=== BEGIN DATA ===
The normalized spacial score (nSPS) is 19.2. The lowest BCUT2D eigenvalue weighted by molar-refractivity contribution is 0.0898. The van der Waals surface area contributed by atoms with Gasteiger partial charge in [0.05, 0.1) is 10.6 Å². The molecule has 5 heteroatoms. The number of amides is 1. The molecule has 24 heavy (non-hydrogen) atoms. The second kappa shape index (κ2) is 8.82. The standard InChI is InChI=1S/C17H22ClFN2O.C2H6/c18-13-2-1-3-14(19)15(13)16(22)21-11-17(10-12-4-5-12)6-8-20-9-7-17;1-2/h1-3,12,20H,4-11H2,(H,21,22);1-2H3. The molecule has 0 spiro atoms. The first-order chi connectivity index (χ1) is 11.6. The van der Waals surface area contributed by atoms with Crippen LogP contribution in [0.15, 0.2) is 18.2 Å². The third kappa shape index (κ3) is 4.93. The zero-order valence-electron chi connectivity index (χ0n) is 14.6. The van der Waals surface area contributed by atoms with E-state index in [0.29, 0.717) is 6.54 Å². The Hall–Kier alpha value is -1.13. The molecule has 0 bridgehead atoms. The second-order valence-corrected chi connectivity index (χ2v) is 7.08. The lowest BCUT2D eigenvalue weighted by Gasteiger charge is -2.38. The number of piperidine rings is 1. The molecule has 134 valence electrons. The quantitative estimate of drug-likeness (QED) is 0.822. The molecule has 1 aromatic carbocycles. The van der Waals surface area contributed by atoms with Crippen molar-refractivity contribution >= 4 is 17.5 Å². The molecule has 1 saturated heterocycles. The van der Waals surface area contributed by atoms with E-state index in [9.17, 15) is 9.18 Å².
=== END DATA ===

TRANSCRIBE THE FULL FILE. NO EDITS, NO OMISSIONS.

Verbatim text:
The normalized spacial score (nSPS) is 19.2. The lowest BCUT2D eigenvalue weighted by molar-refractivity contribution is 0.0898. The van der Waals surface area contributed by atoms with Gasteiger partial charge in [0.05, 0.1) is 10.6 Å². The molecule has 5 heteroatoms. The number of amides is 1. The molecule has 24 heavy (non-hydrogen) atoms. The second kappa shape index (κ2) is 8.82. The standard InChI is InChI=1S/C17H22ClFN2O.C2H6/c18-13-2-1-3-14(19)15(13)16(22)21-11-17(10-12-4-5-12)6-8-20-9-7-17;1-2/h1-3,12,20H,4-11H2,(H,21,22);1-2H3. The molecule has 0 spiro atoms. The first-order chi connectivity index (χ1) is 11.6. The van der Waals surface area contributed by atoms with Crippen LogP contribution in [0.15, 0.2) is 18.2 Å². The third kappa shape index (κ3) is 4.93. The zero-order valence-electron chi connectivity index (χ0n) is 14.6. The van der Waals surface area contributed by atoms with E-state index in [0.29, 0.717) is 6.54 Å². The Hall–Kier alpha value is -1.13. The molecule has 0 bridgehead atoms. The second-order valence-corrected chi connectivity index (χ2v) is 7.08. The lowest BCUT2D eigenvalue weighted by Gasteiger charge is -2.38. The number of piperidine rings is 1. The molecule has 134 valence electrons. The quantitative estimate of drug-likeness (QED) is 0.822. The molecule has 1 aromatic carbocycles. The van der Waals surface area contributed by atoms with Crippen molar-refractivity contribution >= 4 is 17.5 Å². The molecule has 1 saturated heterocycles. The van der Waals surface area contributed by atoms with E-state index in [9.17, 15) is 9.18 Å².